Free YouTube Movies Worth Watching

Discussion in 'Visual Arts' started by NickySee, Jul 15, 2021.

  1. barryalan

    barryalan Cat in Space

    Location:
    Santa Ana
    Allegro Non Troppo the 1976 animated film by Bruno Bozzetto. It's similar in concept to Fantasia.
     
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  2. NickySee

    NickySee Forum Resident Thread Starter

    Location:
    New York, NY
    As soon as you do something it's old. One never knows what will strike you as new - and if you've never seen a film it's new to you. :shrug:The way I see it - creativity has almost nothing to do with time.
     
    Last edited: Sep 20, 2021
  3. NickySee

    NickySee Forum Resident Thread Starter

    Location:
    New York, NY
    [​IMG]
    Autumn Sonata (1978, Ingmar Bergman)
    One of my favorites from Bergman. Mother/daughter reunion after years of estrangement. Swedish w/Eng subs.
     
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  4. NickySee

    NickySee Forum Resident Thread Starter

    Location:
    New York, NY
    Several intriguing picks! Thanks. :)
     
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  5. Dillydipper

    Dillydipper Sultan Of Snark

    Location:
    Central PA
    My only point here is, the things we have been offered to see for decades since the point at which we were first offered, are to me, things that we have been passing on for years. What I find online from creators who are making these things currently, in the space of recent benefit to the creator as well, are worth investigating moreso than just things that have been sitting around. Allegro non Tropo, for instance, is one of my wife's favorite animation discoveries, from the days since we'd started dating. It's old news to us, we have a VHS copy we haven't bothered to get out since it went on our shelf in the 1990's, and just knowing it's there is no compelling reason for us to pass on seeing a film at the arts cinema in our town this very week.

    I just discovered a film by Sarah Polley, a Canadien filmmaker we enjoy, and we just screened it over the weekend like a fresh discovery, although it's from 2012. But most of my discoveries come from discovering what's "discoverable", as opposed to what's "resurrectable".

    No question, creativity is creativity. My preference goes to those creators who are inspired by what they've seen, and push boundaries, as opposed to homages, tributes and boldface ripoffs. That is why I'm so much more interested in the now.
     
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  6. NickySee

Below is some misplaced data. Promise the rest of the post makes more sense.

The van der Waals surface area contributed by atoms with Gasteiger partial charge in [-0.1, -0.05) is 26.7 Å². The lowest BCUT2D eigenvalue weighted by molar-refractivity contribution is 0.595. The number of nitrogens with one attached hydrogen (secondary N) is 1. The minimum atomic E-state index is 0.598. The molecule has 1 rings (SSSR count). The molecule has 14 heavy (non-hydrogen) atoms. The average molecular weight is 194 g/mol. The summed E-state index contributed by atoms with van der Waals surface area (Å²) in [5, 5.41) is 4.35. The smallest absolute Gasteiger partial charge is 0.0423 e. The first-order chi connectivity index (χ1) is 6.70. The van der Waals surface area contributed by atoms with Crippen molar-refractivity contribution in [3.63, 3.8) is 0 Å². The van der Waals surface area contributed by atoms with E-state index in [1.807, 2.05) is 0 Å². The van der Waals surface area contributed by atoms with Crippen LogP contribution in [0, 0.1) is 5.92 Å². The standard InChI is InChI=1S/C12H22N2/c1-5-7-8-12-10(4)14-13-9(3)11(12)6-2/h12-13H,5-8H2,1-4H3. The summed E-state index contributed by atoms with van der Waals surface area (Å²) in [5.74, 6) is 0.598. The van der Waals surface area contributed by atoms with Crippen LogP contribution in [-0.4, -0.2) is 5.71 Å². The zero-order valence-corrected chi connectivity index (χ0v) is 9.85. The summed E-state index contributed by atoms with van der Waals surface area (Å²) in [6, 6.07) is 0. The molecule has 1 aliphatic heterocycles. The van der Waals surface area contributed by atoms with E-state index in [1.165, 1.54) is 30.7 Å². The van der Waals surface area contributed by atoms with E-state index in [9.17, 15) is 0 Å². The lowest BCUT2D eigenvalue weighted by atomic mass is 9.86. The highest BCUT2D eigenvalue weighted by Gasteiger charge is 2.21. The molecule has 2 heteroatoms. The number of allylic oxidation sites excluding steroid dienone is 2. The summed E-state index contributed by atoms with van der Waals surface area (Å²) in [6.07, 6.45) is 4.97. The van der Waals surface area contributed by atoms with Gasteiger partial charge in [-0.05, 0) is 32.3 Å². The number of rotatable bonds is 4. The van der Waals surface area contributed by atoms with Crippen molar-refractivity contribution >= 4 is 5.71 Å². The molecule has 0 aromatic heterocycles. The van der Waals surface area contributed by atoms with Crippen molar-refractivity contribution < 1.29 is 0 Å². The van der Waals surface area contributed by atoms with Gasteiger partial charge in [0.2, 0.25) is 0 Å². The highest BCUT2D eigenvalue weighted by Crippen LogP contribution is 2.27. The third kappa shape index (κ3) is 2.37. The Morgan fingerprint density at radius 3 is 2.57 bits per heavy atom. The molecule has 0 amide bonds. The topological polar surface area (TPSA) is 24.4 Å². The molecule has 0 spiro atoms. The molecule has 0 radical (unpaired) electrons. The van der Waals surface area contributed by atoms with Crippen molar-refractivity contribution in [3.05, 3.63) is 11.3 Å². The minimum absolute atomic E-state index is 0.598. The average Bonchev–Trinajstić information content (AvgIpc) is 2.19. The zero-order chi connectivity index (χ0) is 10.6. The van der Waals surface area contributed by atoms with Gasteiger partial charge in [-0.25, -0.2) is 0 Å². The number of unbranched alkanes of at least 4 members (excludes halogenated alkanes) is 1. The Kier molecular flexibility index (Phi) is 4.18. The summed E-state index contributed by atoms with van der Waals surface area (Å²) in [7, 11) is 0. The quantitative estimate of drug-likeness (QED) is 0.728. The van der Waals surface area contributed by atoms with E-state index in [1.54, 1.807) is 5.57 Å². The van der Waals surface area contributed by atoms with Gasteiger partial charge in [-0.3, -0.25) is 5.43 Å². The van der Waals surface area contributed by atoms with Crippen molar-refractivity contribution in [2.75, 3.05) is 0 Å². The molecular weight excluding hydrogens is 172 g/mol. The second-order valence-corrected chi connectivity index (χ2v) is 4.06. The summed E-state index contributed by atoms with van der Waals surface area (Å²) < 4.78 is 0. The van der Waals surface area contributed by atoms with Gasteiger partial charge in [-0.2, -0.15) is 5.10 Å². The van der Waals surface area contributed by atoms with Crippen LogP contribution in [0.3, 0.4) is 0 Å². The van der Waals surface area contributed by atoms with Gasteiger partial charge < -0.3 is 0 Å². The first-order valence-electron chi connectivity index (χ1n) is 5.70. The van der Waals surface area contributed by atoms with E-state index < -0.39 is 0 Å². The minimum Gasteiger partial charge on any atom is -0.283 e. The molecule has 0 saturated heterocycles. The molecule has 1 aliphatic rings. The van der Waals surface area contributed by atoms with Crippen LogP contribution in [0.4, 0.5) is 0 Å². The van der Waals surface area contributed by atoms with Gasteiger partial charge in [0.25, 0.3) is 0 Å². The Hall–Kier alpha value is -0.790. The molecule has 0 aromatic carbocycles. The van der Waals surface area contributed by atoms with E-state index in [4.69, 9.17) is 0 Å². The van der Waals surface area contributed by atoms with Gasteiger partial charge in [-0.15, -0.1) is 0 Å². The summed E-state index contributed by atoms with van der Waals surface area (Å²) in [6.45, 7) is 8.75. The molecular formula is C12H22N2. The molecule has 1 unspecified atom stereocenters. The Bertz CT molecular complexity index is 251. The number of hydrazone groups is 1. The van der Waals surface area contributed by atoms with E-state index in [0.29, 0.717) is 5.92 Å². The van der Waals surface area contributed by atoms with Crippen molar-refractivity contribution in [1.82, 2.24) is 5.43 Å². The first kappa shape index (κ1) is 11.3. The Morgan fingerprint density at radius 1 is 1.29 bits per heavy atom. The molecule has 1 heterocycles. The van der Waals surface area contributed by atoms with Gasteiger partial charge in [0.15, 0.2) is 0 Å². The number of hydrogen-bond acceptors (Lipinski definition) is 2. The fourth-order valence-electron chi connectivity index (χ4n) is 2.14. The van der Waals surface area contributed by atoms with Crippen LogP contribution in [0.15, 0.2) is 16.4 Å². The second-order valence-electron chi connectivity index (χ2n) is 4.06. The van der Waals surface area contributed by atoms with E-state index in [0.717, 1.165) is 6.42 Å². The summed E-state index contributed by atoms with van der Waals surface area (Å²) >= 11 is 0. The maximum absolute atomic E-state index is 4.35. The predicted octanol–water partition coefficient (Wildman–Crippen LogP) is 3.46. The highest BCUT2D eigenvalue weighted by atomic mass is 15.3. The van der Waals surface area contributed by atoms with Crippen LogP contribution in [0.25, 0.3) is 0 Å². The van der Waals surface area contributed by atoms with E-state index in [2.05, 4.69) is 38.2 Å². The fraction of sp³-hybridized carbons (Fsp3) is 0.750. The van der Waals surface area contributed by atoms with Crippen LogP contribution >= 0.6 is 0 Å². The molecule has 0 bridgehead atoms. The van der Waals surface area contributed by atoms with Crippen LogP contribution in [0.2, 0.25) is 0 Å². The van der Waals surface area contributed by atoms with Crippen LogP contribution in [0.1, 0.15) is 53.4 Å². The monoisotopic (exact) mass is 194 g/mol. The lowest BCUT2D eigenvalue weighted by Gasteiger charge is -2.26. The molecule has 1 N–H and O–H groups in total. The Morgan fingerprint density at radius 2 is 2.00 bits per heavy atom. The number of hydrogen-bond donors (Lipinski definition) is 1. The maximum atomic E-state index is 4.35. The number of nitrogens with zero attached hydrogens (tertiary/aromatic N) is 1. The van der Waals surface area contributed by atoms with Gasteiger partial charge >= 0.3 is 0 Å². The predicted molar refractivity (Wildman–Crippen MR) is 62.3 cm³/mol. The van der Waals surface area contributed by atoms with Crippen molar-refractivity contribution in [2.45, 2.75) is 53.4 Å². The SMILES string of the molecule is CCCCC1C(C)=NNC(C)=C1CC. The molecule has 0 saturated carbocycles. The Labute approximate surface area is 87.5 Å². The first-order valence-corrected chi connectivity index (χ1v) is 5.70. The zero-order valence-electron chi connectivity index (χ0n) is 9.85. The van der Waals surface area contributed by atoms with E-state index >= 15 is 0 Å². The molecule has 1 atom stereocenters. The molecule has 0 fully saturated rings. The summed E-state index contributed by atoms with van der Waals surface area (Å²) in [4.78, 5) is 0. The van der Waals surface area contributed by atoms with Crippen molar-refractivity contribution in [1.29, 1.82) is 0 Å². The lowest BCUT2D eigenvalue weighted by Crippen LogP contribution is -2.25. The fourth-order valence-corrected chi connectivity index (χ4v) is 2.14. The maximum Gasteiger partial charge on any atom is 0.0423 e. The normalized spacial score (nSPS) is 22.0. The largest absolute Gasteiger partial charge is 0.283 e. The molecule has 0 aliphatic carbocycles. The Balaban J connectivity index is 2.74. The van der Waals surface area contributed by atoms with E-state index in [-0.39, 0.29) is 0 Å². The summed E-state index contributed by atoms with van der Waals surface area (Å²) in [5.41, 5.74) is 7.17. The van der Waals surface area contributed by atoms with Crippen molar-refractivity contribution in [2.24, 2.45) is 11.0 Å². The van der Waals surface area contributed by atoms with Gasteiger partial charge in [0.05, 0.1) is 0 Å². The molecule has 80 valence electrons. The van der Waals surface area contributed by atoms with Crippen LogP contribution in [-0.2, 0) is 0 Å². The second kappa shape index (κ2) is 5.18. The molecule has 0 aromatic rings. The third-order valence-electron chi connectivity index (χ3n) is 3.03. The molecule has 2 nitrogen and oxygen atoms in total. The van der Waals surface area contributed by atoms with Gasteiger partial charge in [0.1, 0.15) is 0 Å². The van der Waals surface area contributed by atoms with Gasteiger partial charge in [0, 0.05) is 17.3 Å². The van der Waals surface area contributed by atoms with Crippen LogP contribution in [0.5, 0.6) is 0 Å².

NickySee Forum Resident Thread Starter

    Location:
    New York, NY
    But pushing boundaries isn't limited to whatever you perceive as the now. Just because something has already been made doesn't mean it's already been seen. Nor is whatever is touted as new indicate originality or spark. I'm sorry but, imo, most filmmakers don't bother to see enough of what has gone before. And, like any craft, if you don't know its history how can you see where its going?
     
    Last edited: Sep 20, 2021
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  7. Dillydipper

    Dillydipper Sultan Of Snark

    Location:
    Central PA
    I'm trying to help you see why I have a preference for my choices. I can see I am failing. This is not uncommon around here, where everybody seems to live in the same comfort zones they have been since since high school; it tends to break peoples' brains when I list a favorite crush from a current television show, a favorite album from this century, and films and television from people who are not already dead. Somehow life experience for me hasn't stopped at The Good Old Days.

    Here I am a newly-enrolled Medicare recipient, yet I refuse to follow the 'Boomer Handbook. "Classic" has no place in my nomenclature, except music from the actual Classical Era of serious music; just doesn't register with me. This doesn't mean I don't have a preference for things in my past I don't respect or revere...it's just that I don't really have time for that. I already made time for that back when it was that time.
     
  8. NickySee

    NickySee Forum Resident Thread Starter

    Location:
    New York, NY
    I understood you from the outset, regardless of what you assume about my personal or shared group proclivities. The either/or choice seems limiting and unnecessary to me. The old/new categorization doesn’t apply to art (certainly not “entertainment”) in my book. Taking stands on either side seems a futile endeavor. You never know what will present itself as new to you or from what corner you’ll find it. And to use a hackneyed phrase, there’s truly nothing new under the sun except… perhaps life itself. :) As an old friend used to say, It’s all been done before!
     
    Last edited: Sep 20, 2021
  9. Dillydipper

    Dillydipper Sultan Of Snark

    Location:
    Central PA
    Or...not yet.

    FWIW, I don't know what "shared group proclivities' you may be referring to. I was referring to the general mindset of the majority of members. Surely you've noticed. Exceptions do not invalidate a long time observing here.
     
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  10. NickySee

    NickySee Forum Resident Thread Starter

    Location:
    New York, NY
    Doesn't bug me. I stick to the things I love. Brings its own rewards. ;)
     
    Last edited: Sep 21, 2021